This page is designed to provide you with safety related information that can keep you and other employees and students safe not only on campus but also at home. While some of the information is worded to be work-related much of it transfers to student related activities or the home environment. As an example, information about heat stress usually refers to employees working in the heat but heat stress also affects student athletes, children playing outside at home, people out walking, etc. The signs and symptoms are the same as is the danger of heat stress whether you’re working, playing, or just lounging around. Another example is chemical safety. If a chemical is flammable, corrosive, or toxic at work or in a student lab it’s also flammable, corrosive, or toxic at home. Their properties don’t magically change based on your location.

Use the information provided to better educate yourself regarding safety but always keep in mind that the person that has the greatest impact on your safety is YOU.

Featured Safety Videos

Cold Weather Safety Tips

Winter Walking

Winter Driving Safety

Portable Generators: How Close is Too Close?

Near Miss

A near miss is a potential hazard or incident that has not resulted in any personal injury. Unsafe working conditions, unsafe employee work habits, improper use of equipment or use of malfunctioning equipment have the potential to cause work related injuries and reporting of near misses helps to identify a problem and get the deficiency corrected before someone gets injured. It is everyone’s responsibility to report and /or correct these potential accidents/incidents immediately. Please complete this form as a means to report these near miss situations and help keep everyone on campus safe. You do not have to provide any self-identifying information unless you want to. The form is designed to provide anonymity. However, if you would like feedback you will need to provide a way to contact you.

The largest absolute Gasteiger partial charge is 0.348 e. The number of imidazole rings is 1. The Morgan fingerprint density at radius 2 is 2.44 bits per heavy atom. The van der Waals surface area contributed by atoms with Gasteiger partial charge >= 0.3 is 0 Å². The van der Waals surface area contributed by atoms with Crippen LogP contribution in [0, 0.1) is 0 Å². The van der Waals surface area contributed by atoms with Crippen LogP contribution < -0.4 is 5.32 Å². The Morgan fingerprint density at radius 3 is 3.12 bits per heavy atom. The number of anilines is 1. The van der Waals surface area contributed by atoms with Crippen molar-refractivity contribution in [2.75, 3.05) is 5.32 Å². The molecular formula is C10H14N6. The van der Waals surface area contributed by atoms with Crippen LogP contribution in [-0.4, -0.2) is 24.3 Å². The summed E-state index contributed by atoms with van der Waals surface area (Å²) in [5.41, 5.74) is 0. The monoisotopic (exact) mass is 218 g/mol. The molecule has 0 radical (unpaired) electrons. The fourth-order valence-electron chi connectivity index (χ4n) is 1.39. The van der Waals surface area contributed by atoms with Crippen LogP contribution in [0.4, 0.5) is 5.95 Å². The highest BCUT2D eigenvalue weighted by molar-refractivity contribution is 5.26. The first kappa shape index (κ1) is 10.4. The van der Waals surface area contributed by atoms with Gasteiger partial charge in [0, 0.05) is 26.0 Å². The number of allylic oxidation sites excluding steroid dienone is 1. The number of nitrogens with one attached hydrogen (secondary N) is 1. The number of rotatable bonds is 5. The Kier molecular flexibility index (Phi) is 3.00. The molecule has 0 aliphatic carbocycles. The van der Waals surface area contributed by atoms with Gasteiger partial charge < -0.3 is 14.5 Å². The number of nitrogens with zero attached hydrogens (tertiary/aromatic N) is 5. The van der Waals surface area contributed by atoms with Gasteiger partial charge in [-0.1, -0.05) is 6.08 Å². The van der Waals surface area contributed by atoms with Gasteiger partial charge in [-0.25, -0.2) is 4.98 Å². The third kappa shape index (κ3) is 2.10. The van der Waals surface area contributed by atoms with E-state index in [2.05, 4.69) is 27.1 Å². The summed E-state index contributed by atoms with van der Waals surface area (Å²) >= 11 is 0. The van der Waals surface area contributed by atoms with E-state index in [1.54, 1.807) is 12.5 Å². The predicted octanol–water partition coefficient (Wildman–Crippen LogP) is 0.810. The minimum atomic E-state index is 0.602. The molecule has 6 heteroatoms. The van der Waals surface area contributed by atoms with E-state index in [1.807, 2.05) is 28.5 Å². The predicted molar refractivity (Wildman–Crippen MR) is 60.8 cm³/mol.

Safety Data Sheets (SDS)

Safety Data Sheets (formerly called Material Safety Data Sheets or MSDS) are documents created by chemical manufacturers to inform employees and downstream users about the hazards of the chemicals they may be exposed to. OSHA requires employers to provide this information to employees to help keep them safe as part of the Hazard Communication Program (also known as Right-To-Know). Indiana University uses a database system called MSDSonline to manage our SDS’. When you click on the link if you get a pop-up asking for credentials hit CANCEL and the page will come up. You do not need credentials to access the site.

Most cited OSHA violations, fiscal year 2016

For additional information, please visit the Resources page.